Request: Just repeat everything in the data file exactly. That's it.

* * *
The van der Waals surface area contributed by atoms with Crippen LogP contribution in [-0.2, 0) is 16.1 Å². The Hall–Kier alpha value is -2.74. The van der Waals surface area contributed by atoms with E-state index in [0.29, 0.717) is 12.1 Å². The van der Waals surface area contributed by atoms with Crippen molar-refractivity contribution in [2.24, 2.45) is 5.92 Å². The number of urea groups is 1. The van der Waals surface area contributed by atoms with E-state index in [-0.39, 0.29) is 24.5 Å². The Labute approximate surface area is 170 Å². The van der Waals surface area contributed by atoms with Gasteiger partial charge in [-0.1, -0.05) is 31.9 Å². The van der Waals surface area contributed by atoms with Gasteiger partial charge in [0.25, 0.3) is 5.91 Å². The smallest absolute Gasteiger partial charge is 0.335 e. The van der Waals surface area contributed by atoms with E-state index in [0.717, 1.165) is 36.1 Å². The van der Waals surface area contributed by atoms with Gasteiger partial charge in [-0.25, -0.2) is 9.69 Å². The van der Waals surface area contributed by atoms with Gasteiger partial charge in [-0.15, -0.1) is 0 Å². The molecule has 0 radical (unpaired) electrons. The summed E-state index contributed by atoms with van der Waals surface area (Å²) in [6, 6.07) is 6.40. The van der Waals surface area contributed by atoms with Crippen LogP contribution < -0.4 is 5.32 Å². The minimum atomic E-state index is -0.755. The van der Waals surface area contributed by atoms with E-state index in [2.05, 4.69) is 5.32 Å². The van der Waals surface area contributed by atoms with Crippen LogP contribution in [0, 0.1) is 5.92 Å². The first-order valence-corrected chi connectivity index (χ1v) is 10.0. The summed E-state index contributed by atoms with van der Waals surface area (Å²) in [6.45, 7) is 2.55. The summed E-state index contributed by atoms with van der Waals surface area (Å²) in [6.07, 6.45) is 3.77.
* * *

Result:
The van der Waals surface area contributed by atoms with Crippen LogP contribution in [-0.2, 0) is 16.1 Å². The Hall–Kier alpha value is -2.74. The van der Waals surface area contributed by atoms with E-state index in [0.29, 0.717) is 12.1 Å². The van der Waals surface area contributed by atoms with Crippen molar-refractivity contribution in [2.24, 2.45) is 5.92 Å². The number of urea groups is 1. The van der Waals surface area contributed by atoms with E-state index in [-0.39, 0.29) is 24.5 Å². The Labute approximate surface area is 170 Å². The van der Waals surface area contributed by atoms with Gasteiger partial charge in [-0.1, -0.05) is 31.9 Å². The van der Waals surface area contributed by atoms with Gasteiger partial charge in [0.25, 0.3) is 5.91 Å². The smallest absolute Gasteiger partial charge is 0.335 e. The van der Waals surface area contributed by atoms with E-state index in [0.717, 1.165) is 36.1 Å². The van der Waals surface area contributed by atoms with Gasteiger partial charge in [-0.25, -0.2) is 9.69 Å². The van der Waals surface area contributed by atoms with Gasteiger partial charge in [-0.15, -0.1) is 0 Å². The molecule has 0 radical (unpaired) electrons. The summed E-state index contributed by atoms with van der Waals surface area (Å²) in [6, 6.07) is 6.40. The van der Waals surface area contributed by atoms with Crippen LogP contribution < -0.4 is 5.32 Å². The minimum atomic E-state index is -0.755. The van der Waals surface area contributed by atoms with E-state index in [2.05, 4.69) is 5.32 Å². The van der Waals surface area contributed by atoms with Crippen LogP contribution in [0, 0.1) is 5.92 Å². The first-order valence-corrected chi connectivity index (χ1v) is 10.0. The summed E-state index contributed by atoms with van der Waals surface area (Å²) in [6.45, 7) is 2.55. The summed E-state index contributed by atoms with van der Waals surface area (Å²) in [6.07, 6.45) is 3.77.